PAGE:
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most high-profile patients including the case mcdaniel, the one who won the oscar so he it does part of the story also. oh day short was a refrigeration engineer who lived and worked in los angeles 25 years by 1945. like many black angelenos, here's frustrating by the housing shortage. his father of young children i do see his daughter and his wife, helen and they were of the desired neighborhoods by restrictive housing.
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the estimated about 80% of socal was tied up in restrictive housing. so that your had a lucky break and he got a job the plant from 1949. many of you have heard of kaiser permanente clinic. in montana, the black workers in his shipbuilding yard in northern california. but this plant was in montana east of l.a. and fontana promoted itself as a place of jim crow restriction so his job as an engineer at this., he felt like he won the lottery.
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it was a good job and the plan was the first facility for the products on one site. it's an international benchmark. the job was a boom for african-americans and they labored in lower pain, lower status jobs. 1945 in december, oh day short and his family moved to a plot of land and fontana. the property was south of baseline street there was an area where no family could ever live. as soon as they moved into their house, they were visited by two
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white sheriff's and told him he is out of bounds. he moved to the black neighborhood on the other side of the road. december 3, the real estate agent who sold short the lot full-time, the vigilante committee had a meeting on your case last night, they are a rough bunch to deal with. if i were you, i get my family off this property. oh day short was well aware the vigilante for clan members and he prepared for trouble did three things. first, he called his attorney, who was a law partner. second, he contacted the fbi entered he contacted members of the flock press. california eagle and another black neighborhood. they have recounted the threats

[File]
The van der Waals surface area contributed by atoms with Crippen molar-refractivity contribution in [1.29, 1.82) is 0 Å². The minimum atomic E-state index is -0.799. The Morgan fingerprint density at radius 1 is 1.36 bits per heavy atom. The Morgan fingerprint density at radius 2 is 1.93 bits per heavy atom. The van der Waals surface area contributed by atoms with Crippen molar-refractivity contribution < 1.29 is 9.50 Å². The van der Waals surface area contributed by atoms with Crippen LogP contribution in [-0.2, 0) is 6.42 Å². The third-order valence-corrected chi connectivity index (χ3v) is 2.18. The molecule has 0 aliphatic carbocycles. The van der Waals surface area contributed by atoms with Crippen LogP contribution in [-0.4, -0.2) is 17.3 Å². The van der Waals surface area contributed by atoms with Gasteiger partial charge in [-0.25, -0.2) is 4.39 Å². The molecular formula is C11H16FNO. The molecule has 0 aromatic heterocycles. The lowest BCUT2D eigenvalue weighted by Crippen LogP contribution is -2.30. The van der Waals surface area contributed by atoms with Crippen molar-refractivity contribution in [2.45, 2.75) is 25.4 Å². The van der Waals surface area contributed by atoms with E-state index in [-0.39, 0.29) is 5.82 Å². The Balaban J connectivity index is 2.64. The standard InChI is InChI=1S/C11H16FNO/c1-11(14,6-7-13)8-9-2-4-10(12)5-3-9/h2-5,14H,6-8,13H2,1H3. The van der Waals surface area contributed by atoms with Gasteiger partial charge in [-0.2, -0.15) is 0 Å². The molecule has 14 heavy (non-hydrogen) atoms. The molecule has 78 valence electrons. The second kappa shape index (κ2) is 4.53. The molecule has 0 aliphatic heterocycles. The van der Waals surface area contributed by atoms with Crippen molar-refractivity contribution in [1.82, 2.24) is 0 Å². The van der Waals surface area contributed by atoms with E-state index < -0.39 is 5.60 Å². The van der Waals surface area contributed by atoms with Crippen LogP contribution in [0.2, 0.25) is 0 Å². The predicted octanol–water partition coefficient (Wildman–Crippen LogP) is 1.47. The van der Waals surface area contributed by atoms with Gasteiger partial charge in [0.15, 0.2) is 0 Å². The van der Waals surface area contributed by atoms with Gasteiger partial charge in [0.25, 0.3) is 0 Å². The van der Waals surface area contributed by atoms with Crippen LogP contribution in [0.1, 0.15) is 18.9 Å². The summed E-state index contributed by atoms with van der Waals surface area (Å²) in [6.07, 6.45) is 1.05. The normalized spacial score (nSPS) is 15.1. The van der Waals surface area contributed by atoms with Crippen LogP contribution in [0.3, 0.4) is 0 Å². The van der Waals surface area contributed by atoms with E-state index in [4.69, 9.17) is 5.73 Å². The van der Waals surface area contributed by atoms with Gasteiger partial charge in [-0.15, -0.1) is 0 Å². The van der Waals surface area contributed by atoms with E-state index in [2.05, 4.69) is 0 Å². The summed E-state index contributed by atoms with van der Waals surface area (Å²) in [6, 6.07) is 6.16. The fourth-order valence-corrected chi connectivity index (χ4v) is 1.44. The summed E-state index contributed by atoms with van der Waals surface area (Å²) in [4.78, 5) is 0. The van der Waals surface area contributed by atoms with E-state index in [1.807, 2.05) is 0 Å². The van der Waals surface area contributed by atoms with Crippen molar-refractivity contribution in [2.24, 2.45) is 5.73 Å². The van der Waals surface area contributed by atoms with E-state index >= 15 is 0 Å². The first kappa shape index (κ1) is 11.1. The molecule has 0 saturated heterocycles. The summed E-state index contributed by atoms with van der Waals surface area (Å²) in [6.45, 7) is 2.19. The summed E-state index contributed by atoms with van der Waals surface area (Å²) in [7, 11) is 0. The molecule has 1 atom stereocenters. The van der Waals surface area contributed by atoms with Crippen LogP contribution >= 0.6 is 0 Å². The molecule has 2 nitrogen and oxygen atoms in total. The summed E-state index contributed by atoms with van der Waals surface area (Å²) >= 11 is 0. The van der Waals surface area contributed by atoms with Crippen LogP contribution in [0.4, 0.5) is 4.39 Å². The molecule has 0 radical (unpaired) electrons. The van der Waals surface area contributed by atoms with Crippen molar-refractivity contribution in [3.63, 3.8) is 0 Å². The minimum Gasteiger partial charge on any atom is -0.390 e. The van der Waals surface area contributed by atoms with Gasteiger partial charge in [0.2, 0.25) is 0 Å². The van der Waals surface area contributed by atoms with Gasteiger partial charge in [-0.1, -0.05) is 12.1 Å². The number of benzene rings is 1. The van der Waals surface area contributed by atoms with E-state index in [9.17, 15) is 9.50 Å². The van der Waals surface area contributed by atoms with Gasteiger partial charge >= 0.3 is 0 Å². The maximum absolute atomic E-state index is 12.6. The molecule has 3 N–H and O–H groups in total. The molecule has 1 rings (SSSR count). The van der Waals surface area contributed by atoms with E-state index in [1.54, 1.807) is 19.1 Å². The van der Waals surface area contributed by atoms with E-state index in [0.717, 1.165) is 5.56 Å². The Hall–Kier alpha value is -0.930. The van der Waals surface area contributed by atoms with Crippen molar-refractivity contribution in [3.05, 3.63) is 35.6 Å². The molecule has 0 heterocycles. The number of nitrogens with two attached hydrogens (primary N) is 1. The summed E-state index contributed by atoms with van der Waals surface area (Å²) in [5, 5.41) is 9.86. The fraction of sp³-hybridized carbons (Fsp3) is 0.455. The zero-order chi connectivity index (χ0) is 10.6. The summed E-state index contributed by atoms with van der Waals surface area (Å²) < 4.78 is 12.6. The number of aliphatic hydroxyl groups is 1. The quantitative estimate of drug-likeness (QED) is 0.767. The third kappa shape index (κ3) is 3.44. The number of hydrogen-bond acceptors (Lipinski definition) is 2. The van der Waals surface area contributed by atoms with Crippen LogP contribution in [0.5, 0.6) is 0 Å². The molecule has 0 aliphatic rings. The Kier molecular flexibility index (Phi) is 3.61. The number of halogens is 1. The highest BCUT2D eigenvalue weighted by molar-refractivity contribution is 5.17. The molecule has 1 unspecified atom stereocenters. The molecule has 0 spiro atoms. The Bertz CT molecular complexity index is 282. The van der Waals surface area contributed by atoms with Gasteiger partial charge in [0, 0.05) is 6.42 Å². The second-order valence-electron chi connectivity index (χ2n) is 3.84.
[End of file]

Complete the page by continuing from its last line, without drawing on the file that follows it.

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he received from the sheriff about the vigilante. ten days later, it burst into flames. the fire that engulfed the property begin with the explosion and neighbors electrically. the family managed to escape the house but not before they were all severely burned. next-door neighbors statement later to the press the neighbor said they didn't know was a black family because they assumed they were right. the little girl 15 minutes after she was admitted in the boy died the next morning as to their mother, having. here is some coverage of the press. as soon as the fire subsided, reports circulated, white neighbors agreed the responsibility of the fire light
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with short. mr. short was lighting a lamp and it exploded. black press wasn't having it. the california eagle suspected foul play and sent reporters to the scene of the crime, naacp and the l.a. chapter also investigated the crime. as they began to investigate the crime, it became apparent that it was almost impossible for a lantern to cross that kind of explosion. here's a picture of the eagle office because the walls of the house were knocked to the ground so the lamp or lantern theory, they should doubt on this theory.
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now it's a long investigation process, many months of investigation and i don't have time to do to help all of it but in the aftermath of the murder, there is an elaborate cover-up of evidence that would have led to criminal conviction. the corner in his investigation refused to admit evidence that was set by vigilantes. the lantern itself so intact i supposedly blew up was not entered into the investigation and the district attorney, it became clear in the midst of this cover-up but there was also an organized resistance to the cover-up and the efforts to seek